Ever since we began exploring the stars, humanity has pondered on whether we are alone in this universe. The universe is potentially infinite, ever expanding, we know this due to having witnessed galaxies moving away from us and each other. It is due to this vastness of the universe that we can speculate that there must be intelligent life, other than ours, in either this galaxy or another. If the universe contains billions of galaxies, and if each galaxy contains billions of stars, and if a fraction of those stars have earth-like planets, then the chances of alien life existing must be pretty high, right? In 1995, astronomers located the first planets outside our solar system. Since then, they’ve detected nearly 300 more. Most of these planets are large hot planets, much like Jupiter, but some are small earth-like planets. Could these planets already have intelligent civilisations?
If only there was a mathematical equation to determine this for us. In fact, there is. In 1961, astronomer Frank Drake presented a formula, now known as the Drake Equation, that estimates the number of intelligent civilisations in our galaxy. The formula generated much controversy, due to it generating widely variable results, but still remains as our best way to quantify just how many extraterrestrials there could be. The formula goes like this:
N = RfpneflfifcL
In this equation, N is the number of detectable civilizations in our galaxy. The other variables are described below:
- R is the rate of star formation in the galaxy
- fp is the fraction of stars that form planets
- ne is the number of planets hospitable to life (i.e., Earth-like planets)
- fl is the fraction of these planets on which life actually emerges
- fi is the fraction of these planets on which intelligent life arises
- fc is the fraction of these planets with intelligent beings capable of interstellar communication
- L is the length of time such a civilization remains detectable
As you can see from the equation, there are many variables that we can only speculate on, however, this has been done. Drakes original calculation predicted that there are 10,000 undiscovered intelligent civilizations in the Milky way alone.
Harvard physicist Paul Horowitz stated in a 1996 interview “Intelligent life in the universe? Guaranteed. Intelligent life in our galaxy? So overwhelmingly likely that I’d give you almost any odds you’d like.” However, this was swiftly countered by the Fermi Paradox. This paradox, first articulated by nuclear physicist Enrico Fermi in 1950, asks the following questions: If extraterrestrials are so common, why haven’t they visited? Why haven’t they communicated with us? Or, finally, why haven’t they left behind some residue of their existence, such as heat or light?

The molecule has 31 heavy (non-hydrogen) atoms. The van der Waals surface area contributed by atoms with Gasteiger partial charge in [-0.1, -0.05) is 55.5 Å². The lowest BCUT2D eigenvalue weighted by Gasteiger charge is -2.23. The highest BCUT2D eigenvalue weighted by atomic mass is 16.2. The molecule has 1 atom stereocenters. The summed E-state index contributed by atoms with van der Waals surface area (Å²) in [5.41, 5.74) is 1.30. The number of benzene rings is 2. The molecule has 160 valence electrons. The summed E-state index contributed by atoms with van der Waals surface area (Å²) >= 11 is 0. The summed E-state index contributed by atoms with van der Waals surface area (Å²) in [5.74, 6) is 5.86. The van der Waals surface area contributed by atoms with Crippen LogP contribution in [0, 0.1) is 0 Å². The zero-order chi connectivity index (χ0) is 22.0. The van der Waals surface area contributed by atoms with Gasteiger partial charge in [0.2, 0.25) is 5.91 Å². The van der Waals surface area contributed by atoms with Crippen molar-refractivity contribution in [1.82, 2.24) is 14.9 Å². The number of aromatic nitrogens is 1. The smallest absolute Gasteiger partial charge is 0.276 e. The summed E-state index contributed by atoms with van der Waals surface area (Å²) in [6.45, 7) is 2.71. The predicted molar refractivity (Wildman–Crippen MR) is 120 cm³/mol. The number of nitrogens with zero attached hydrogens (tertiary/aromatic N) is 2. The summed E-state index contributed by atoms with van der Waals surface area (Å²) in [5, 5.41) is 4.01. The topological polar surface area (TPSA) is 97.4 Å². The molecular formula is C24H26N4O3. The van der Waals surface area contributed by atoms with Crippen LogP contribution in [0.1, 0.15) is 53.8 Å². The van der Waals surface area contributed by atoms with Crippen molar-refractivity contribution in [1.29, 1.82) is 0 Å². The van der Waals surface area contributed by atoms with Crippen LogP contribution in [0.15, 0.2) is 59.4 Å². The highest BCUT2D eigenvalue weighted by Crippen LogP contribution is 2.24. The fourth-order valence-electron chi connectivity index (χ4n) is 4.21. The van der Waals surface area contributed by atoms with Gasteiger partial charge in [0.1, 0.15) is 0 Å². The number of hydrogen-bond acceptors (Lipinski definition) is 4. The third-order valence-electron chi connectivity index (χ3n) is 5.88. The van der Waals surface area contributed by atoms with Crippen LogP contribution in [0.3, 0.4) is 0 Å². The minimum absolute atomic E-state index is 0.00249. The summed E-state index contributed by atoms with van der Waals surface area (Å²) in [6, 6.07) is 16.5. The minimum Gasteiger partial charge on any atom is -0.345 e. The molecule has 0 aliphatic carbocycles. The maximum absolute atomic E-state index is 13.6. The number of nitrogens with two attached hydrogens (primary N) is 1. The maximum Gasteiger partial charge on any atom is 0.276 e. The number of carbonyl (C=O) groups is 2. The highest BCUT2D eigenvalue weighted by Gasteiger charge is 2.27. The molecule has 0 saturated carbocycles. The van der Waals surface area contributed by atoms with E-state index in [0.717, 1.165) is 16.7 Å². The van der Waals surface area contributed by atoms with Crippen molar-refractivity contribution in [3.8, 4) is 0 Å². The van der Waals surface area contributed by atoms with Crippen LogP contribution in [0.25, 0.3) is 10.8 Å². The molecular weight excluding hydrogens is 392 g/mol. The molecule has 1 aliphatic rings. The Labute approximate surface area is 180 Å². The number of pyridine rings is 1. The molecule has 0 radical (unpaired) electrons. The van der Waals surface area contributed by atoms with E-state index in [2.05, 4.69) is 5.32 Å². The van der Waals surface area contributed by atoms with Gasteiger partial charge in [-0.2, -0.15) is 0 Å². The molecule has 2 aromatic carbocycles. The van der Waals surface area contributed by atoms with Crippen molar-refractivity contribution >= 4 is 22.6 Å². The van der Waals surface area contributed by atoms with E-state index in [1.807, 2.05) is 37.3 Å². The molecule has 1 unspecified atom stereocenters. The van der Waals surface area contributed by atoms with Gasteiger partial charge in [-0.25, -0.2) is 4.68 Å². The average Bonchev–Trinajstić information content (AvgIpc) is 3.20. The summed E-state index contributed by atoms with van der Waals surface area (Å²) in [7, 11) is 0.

I must agree with the questions raised by the Fermi paradox, however, maybe we can speculate the whys of this argument. It is only being assumed that they have not visited, maybe they are here already. We have all heard of the popular theories of reptilian aliens being in major places of power and the alien structures under the sea. Unfortunately, there is no hard evidence on this, but anything is possible and the speculation must come from somewhere. Maybe they are watching us right now, deciding when the time is right to make contact. Crop circles, UFO sighting and abductions all point to this. There have been literally thousands of such cases, can so many people be wrong? Maybe, they are out there, but they haven’t reached us yet. The problem is distance, even if we manage harness travelling at the speed of light, our galaxy itself would still take 25,000 years to span. That’s 1/8 of our entire existence on this earth! However, it is impossible to know the full potential of technology. Our own technology is forever advancing, and what we can do now, when compared with 6,000 years ago, is astounding. A species that has survived much longer than ours could have unlimited technological potential, maybe even more so than our minds can fathom.
In conclusion to this, the chances of alien life existing is exceptionally high. We may not see any hard evidence of this for many years to come, or we might be shaking hands with extraterrestrials tomorrow. We can only speculate and calculate using what we are still discovering about the universe and our own existence. What extraterrestrials will do when they discover us or how they will act when they decide to unveil themselves, is a different matter altogether, and a topic for another post. I personally believe that, with the facts that I have uncovered, we are not alone in this universe, and I hope that we will discover evidence of that within my lifetime. Keep watching the stars, and know that someone, somewhere, might be watching back.